Reliving History of Mexican, Tejano Music


Los Lobos brought Mexican American and Mexican music styles to U.S. listeners, but it hasn’t been easy for most pop fans to step beyond Los Lobos’ 1988 Spanish-language album, “La Pistola y El Corazon.”

One reason is that almost all the artists working in those styles record for Mexican or Texan labels with limited distribution and visibility. The main exception among U.S. companies is Berkeley-based Arhoolie Records, which has been recording Mexican and tejano musicians since the 1960s. Here’s a selected guide to historical Mexican American and Mexican music.

*** 1/2 Flaco Jimenez, “Flaco’s First,” Arhoolie. The accordion maestro is the norten~o (Tex-Mex) musician best known to international audiences, thanks to his work with Ry Cooder and the Texas Tornadoes. This collection features the cream of his first studio recordings with the Los Caminantes quintet in San Antonio between 1956 and 1958.

The sound quality is rough in spots, but Jimenez had already developed a fluid, accomplished instrumental style. Vocal duets by Jimenez and Henry Zimmerle complement Roberto Cadena’s singing, while the liner notes and photos provide an intriguing snapshot of the mid-'50s San Antonio scene. (Jimenez’s “Buena Suerte,” due this month from Arista Texas, finds Flaco 40 years later still offering those fluid accordion runs on a collection of straight-up norten~o, backed by his working band without any pop-star guest turns.)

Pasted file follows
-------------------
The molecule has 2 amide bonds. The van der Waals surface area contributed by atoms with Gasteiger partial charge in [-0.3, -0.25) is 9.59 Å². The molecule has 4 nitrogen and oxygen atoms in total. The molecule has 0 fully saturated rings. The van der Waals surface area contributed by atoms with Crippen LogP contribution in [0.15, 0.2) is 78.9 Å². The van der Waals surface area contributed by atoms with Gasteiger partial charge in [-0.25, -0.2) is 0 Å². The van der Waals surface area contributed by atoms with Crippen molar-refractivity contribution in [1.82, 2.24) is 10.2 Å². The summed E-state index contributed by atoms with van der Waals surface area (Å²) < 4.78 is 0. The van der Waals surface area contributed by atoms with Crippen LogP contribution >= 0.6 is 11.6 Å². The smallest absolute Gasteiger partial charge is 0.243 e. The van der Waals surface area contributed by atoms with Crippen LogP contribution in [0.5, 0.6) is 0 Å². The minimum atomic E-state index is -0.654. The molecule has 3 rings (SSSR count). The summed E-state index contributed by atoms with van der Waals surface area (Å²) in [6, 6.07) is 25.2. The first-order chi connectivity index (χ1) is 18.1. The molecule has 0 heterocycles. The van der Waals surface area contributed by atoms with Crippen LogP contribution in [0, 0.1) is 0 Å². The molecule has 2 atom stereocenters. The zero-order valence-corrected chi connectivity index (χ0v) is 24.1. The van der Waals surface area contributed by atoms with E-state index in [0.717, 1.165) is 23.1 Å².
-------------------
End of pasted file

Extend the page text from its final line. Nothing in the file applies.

*** 1/2 Various artists, “Mexico-American Border Music--Vol. 1.” Arhoolie/Folklyric. This wide-ranging introduction spans the years 1928 to ’58 and, like almost all Arhoolie packages, boasts 70-plus minutes of music and informative liner notes. It includes influential pioneer artists, from Los Madrugadores and Los Alegres de Teran to Lydia Mendoza and Santiago Jimenez, and the music ranges from early banda to ranchera ballads to accordion-driven norten~o. Los Lobos fans will recognize Los Dennen~os’ “Cancion Mixteca,” the lyrics to Orchestra Pajaro Azul’s 1934 version of “La Cucaracha” will surprise, and Los Norten~os de Nuevo Laredo’s “El Chicano” brings things to a rousing close.


**** Las Hermanas Mendoza, “Juanita Y Maria,” Arhoolie. Arhoolie founder Chris Strachwitz considers the Mendoza family to be the tejano equivalent of the Carter Family in U.S. country music, and these duets recorded in Los Angeles between 1946 and 1952 for the Azteca label won’t hurt his argument. Nothing fancy--just two beautiful, intertwined voices singing ballads and up-tempo material backed by guitar and acoustic bass. The results are irresistible. (Strachwitz also helped compile “Lydia Mendoza: A Family Autobiography,” published by Arte Publico Press.)

*** Los Camperos De Valles, “The Muse,” Corason/Rounder. The muse on this collection is Serapio Nieto, reportedly a master of the improvised lyrics that are an integral part of the son huasteco style. Nieto’s depiction of doctors on the three-part “El Enfermo y El Doctor” will raise some smiles, and his sentiments about women on “La Presumida” will raise some eyebrows. Musically, son huasteco doesn’t vary much, but the two guitars have a vigorous rhythmic snap.

Albums are rated on a scale of one star (poor), two stars (fair), three stars (good) and four stars (excellent).